any still on the board?
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Hey guys just poppin’ in to see if there are any theologians on the board.
I don’t really care if one considers themselves a theologian or not, but if they have information for my query’s is what I seek.
I remember Tom, and Bill a ways beck demonstrating much knowledge in this field (Bill even writing a book on related topic) so I guess my questions are for them, but welcome any and all responses.
A brief epilogue:
My current studies are leaning towards a search for a Coptic Matthew preferably dating the late 4th or early 5th century.
For reasons which include the rumors of a Hebrew Matthew (I am aware of the unlikelihood of Shem Tov’s being authentic but a medieval creation) but there are many many references to a Hebrew Matthew by the writers of Jewish Antiquity (I will not list them here, this being a “brief” OP)
Now without getting into the possibility and probability of Shem Tov’s claim to have used a copy (or fragments thereof) of a Hebrew Matthew at his time I will say this, if he did use one a Coptic Matthew may be the best source to cross examine it by. (knowing the Aramaic text most likely never existed, and since the supposed evidence C. C. Torrey and others of his ilk tried to build was largely demolished half a century ago)
IMHO Shem Tov’s Hebrew Matthew is as much of an enigma as the Gospel of John, but it is interesting to investigate none the less.
As it has been pointed out by Tom outside of the synopsis many things (eg lines the Eucharist) are possibly Matthean inserts. And it trying to reconstruct gospels outside of Pauline/Hellenistic influences a Hebrew Matthew(or Coptic derivative would prove valuable) at least to me, much in the way Coptic text were used to piece together Thomas.
I understand that Coptic is a later language and its grammar has nothing to do with Greek or Syriac (except insofar as it is a Hamito-Semitic language so I would also accept an online Syriac version if available.
My theory (or even inquiry) is this:
1.If Shem Tov did have a Hebrew Matthew he used that was later lost it could be either proven or dis-proved by comparing other text.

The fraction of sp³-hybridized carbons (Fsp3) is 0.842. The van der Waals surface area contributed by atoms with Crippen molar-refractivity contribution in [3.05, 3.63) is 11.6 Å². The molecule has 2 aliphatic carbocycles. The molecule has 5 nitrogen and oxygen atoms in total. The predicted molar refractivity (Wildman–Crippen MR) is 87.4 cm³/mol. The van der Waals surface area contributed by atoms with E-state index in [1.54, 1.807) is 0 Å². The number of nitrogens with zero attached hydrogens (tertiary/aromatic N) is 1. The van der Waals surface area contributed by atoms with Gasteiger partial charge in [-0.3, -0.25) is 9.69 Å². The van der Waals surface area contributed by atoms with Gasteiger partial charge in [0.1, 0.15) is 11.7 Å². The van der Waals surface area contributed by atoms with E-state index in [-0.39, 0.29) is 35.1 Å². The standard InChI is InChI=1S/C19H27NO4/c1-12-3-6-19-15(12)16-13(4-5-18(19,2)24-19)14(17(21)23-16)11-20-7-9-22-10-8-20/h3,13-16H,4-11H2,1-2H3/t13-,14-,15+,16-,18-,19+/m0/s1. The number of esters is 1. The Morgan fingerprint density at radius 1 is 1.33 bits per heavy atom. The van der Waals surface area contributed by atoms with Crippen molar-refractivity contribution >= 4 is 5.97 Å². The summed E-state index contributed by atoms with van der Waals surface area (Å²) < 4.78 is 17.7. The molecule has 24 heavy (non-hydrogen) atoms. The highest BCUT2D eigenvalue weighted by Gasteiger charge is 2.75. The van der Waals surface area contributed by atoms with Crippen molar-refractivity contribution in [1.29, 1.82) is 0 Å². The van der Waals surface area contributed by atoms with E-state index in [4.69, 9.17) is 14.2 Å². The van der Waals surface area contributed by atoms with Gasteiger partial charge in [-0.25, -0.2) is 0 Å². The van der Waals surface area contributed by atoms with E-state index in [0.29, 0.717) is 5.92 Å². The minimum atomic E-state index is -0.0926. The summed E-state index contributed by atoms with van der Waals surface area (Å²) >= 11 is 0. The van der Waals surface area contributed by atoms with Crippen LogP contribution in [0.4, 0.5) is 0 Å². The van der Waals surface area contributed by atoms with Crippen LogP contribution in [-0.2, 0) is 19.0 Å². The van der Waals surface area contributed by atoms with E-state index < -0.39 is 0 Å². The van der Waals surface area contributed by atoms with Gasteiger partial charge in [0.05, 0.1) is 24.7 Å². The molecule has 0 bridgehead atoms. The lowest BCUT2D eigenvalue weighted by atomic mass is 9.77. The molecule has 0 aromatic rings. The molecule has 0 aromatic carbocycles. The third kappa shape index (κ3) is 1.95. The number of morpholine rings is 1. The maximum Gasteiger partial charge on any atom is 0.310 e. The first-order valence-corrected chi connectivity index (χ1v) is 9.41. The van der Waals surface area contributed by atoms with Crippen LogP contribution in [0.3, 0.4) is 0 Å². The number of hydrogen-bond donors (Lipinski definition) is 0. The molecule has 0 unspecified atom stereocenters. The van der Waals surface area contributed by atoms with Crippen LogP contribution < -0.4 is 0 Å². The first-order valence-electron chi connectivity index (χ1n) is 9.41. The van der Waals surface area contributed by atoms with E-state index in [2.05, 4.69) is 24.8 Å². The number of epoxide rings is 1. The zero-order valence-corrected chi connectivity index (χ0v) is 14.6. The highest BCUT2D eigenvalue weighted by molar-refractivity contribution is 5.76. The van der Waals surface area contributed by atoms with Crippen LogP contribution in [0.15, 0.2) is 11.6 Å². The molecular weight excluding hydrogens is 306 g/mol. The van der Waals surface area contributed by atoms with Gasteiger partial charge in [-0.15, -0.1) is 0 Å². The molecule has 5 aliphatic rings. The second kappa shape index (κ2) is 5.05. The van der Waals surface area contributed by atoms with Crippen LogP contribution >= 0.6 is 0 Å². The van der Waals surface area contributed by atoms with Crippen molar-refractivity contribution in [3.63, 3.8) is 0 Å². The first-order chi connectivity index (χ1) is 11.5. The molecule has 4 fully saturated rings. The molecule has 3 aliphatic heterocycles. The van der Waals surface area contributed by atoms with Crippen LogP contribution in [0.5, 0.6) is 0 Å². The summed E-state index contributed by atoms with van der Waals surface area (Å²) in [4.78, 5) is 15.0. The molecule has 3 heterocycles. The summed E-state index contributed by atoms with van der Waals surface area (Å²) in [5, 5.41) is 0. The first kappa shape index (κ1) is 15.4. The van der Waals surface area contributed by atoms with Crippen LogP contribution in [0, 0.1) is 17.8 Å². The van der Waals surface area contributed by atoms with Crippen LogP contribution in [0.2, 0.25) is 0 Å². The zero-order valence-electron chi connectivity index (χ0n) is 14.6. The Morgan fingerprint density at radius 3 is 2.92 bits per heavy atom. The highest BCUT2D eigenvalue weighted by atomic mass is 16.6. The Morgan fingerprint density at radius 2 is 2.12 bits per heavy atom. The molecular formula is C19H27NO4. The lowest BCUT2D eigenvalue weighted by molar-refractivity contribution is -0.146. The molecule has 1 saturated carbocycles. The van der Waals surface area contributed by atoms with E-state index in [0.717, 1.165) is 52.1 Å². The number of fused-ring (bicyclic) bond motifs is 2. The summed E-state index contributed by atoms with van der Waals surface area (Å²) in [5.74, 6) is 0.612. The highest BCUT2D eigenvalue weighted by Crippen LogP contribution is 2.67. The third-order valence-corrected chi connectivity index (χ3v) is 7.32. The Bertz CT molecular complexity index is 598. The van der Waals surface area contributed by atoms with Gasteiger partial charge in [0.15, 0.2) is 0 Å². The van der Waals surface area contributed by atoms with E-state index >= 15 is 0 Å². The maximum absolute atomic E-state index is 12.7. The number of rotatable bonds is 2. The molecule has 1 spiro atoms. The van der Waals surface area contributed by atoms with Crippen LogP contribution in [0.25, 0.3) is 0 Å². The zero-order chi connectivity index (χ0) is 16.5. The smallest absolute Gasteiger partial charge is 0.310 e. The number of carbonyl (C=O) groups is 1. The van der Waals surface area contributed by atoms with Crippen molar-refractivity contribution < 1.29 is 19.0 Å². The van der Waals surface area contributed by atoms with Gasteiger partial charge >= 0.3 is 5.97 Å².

2. If there are other text (even fragments) that were held outside of Pauline/Hellenistic influences that would be valuable and useful to compare to the Greek Matthew and possibly find more or less synoptics.
3. If a Hebrew Matthew did exist, up until the 4th or 5th century, a Coptic or other copy of it may have survived the burnings and purging instituted by the Roman/Greco religious and political powers following the councils that deemed other gospels heresy.
3.a. It would seem Coptic being a relatively new language of those centuries would be a good way to encrypt or hide a copy of the Hebrew Matthew (if it did exist) from those who sought to destroy other text.
3.b. If a Hebrew Text did exist in Egypt it would have been outside of the influences found in the other text.
I have found a few fragments of a Coptic Matthew, two at Matthew 18:20-27 Duke University which they date as early as 640 AD; and another fragment in a Russian Library called Manuscript 085.(another fragment)
With my limited knowledge of Coptic (learned from the translation of Coptic Thomas) I am attempting to translate these, but am still searching for other fragments hopefully of earlier dates (preferable late 4th early 5th century) if they are online, or if there are any books or collections people could recommend in this area.
I could use an online version of Shem Tov’s Hebrew if anyone knows of one, the one I’m currently using is at shemtov.org and is not complete.
I remember Bill, Tom and Bubba’s many conversation here in times past on similar topics and am sure some people here have been down similar roads before me, so I though this would be as good a place as any to seek what I am looking for.